CONTENTS I. Introduction, 3 II. Evolution and Current Status of SMS Requirements for Airports, 4 A. ICAO Initiatives, 4 B. Initial FAA Guidance—Advisory Circular 150/5200-37, 5 C. FAA Order 5200.11, 5 D. FAA Pilot Programs, 6 E. Context for Airport Implementation of SMS, 6 F. Previous ACRP Publications, 7 G. The Proposed Rule, 7 III. Thematic Legal and Practical Issues Presented by SMS, 10 A. Fundamental Shift in Legal Responsibility, 11 B. Liability and SMS, 11 C. Collection and Protection of Safety Data and Documents, 14 D. Existing Contractual Relationships and Governing Documents, 18 IV. Introduction to Survey and Methodology, 19 A. Purpose of Survey, 19 B. Methodology, 20 C. Identification of Sponsors and Specific Individuals to Be Interviewed, 20 D. Themes of Interview Questions, 20 V. Presentation and Discussion of Survey Results, 21 A. Demographics of Survey Participants, 21 B. Overall Findings, 21 C. Analysis of Previously Identified Legal Issues,22 D. An Overarching Issue: Regulatory Uncertainty, 25 VI. Conclusions, Recommendations, and Areas for Further Study, 26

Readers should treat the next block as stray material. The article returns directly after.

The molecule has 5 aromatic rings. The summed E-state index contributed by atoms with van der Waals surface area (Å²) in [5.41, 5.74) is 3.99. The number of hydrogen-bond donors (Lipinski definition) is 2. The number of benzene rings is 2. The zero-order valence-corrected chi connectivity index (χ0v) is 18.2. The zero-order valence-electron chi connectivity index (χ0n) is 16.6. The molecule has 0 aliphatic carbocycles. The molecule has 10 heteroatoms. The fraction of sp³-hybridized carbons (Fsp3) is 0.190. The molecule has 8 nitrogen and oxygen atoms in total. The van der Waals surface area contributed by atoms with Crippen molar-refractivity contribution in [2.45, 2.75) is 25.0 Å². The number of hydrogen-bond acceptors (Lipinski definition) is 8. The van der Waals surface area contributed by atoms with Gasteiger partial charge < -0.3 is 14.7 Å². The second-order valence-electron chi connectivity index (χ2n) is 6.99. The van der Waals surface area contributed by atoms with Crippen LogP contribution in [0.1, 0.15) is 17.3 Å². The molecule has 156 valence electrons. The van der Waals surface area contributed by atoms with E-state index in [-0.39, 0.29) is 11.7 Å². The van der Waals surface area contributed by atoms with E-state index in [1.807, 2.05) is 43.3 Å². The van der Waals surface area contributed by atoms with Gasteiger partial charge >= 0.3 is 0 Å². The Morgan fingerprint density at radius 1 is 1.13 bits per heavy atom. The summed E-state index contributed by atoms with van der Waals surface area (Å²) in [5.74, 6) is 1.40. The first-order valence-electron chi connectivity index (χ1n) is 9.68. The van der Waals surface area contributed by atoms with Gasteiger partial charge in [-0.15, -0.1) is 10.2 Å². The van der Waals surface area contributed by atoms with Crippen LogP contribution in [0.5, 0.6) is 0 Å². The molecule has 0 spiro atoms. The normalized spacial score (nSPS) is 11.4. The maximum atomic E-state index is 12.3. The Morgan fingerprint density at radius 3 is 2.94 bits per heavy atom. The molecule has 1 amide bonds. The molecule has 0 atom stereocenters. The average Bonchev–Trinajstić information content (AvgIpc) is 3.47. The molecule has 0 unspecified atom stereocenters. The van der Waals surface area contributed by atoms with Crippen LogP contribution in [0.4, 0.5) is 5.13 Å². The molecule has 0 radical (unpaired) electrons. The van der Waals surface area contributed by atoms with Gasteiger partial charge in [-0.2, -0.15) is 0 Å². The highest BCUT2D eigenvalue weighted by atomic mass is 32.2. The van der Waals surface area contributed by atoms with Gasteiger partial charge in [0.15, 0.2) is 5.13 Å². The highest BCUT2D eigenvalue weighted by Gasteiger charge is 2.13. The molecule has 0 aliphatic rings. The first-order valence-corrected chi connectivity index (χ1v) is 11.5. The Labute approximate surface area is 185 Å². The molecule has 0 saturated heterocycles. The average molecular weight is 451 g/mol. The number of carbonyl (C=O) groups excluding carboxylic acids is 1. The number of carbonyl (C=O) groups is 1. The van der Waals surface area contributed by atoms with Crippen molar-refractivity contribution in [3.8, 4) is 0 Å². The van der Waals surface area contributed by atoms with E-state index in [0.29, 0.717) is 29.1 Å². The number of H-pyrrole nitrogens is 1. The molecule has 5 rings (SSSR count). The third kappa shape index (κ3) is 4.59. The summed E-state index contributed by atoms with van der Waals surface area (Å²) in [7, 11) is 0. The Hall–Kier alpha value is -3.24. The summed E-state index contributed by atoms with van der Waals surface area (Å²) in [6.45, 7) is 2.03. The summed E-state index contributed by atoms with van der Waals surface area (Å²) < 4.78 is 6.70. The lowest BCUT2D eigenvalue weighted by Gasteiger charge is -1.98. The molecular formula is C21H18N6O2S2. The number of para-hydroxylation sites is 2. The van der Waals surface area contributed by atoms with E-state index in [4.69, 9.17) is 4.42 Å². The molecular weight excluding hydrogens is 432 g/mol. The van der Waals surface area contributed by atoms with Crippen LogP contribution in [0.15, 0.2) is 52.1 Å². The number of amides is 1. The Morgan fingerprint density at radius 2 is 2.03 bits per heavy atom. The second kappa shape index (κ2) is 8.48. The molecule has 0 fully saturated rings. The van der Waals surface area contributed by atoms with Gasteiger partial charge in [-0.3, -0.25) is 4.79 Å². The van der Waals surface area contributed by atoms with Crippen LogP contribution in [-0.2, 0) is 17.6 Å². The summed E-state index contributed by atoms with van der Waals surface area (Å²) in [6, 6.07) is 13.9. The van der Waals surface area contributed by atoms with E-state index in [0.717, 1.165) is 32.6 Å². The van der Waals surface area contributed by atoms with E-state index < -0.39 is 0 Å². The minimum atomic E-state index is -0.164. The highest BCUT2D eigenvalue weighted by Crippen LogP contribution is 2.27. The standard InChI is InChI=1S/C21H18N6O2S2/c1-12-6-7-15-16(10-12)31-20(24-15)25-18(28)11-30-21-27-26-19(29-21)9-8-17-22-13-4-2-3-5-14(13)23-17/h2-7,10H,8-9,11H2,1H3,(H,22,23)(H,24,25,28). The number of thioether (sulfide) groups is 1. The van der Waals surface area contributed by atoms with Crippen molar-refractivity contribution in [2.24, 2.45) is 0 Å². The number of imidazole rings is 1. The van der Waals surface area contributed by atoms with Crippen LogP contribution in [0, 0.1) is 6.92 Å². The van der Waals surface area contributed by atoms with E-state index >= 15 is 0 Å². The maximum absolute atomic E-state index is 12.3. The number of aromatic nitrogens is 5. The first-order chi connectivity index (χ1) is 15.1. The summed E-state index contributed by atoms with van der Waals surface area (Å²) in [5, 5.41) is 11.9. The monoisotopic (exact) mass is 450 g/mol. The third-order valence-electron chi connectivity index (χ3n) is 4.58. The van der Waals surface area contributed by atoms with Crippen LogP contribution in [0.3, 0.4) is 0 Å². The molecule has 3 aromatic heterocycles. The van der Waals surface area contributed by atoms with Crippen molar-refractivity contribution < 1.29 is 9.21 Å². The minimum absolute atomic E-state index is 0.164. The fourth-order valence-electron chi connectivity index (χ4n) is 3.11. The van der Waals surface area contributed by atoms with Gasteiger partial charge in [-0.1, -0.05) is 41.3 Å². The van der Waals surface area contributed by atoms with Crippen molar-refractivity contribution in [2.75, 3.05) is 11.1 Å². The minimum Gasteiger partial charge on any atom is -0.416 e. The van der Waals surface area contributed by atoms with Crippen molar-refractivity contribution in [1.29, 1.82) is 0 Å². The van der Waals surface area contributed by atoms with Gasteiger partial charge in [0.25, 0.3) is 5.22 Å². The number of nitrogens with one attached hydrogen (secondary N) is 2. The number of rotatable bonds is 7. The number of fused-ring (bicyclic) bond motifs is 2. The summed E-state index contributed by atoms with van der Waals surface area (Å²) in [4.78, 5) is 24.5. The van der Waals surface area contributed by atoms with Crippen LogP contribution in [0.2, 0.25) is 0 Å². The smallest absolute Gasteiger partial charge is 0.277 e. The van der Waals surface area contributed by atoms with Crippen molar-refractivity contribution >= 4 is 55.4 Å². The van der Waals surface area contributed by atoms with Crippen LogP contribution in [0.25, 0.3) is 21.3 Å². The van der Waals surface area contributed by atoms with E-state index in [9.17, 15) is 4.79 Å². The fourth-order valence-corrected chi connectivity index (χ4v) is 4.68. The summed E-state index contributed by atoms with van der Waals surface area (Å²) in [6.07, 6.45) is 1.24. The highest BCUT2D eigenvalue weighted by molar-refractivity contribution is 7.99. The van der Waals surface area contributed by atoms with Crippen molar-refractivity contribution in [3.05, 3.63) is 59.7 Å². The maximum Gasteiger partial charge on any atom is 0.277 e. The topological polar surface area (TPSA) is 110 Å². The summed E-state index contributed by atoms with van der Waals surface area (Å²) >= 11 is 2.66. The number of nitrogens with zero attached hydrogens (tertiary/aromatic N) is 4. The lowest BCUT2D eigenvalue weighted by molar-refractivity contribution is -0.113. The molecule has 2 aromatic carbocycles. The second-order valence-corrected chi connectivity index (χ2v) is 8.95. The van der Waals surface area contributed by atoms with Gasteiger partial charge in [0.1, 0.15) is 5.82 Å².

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TRB's Airport Cooperative Research Program (ACRP) Legal Research Digest 36: Legal Issues Related to Implementation and Operation of SMS for Airports provides a review of potential legal issues, an in-depth analysis of identified issues, and the benefits experienced by airports that develop and operate a Safety Management Systems (SMS).

Implementation of SMS in the airport and aviation sector has been an ongoing process since the early 2000s in the United States. As of 2018, few airports have implemented SMS and even fewer have reported legal problems with early adoption. This report relies upon data from airports that have voluntarily implemented an SMS program.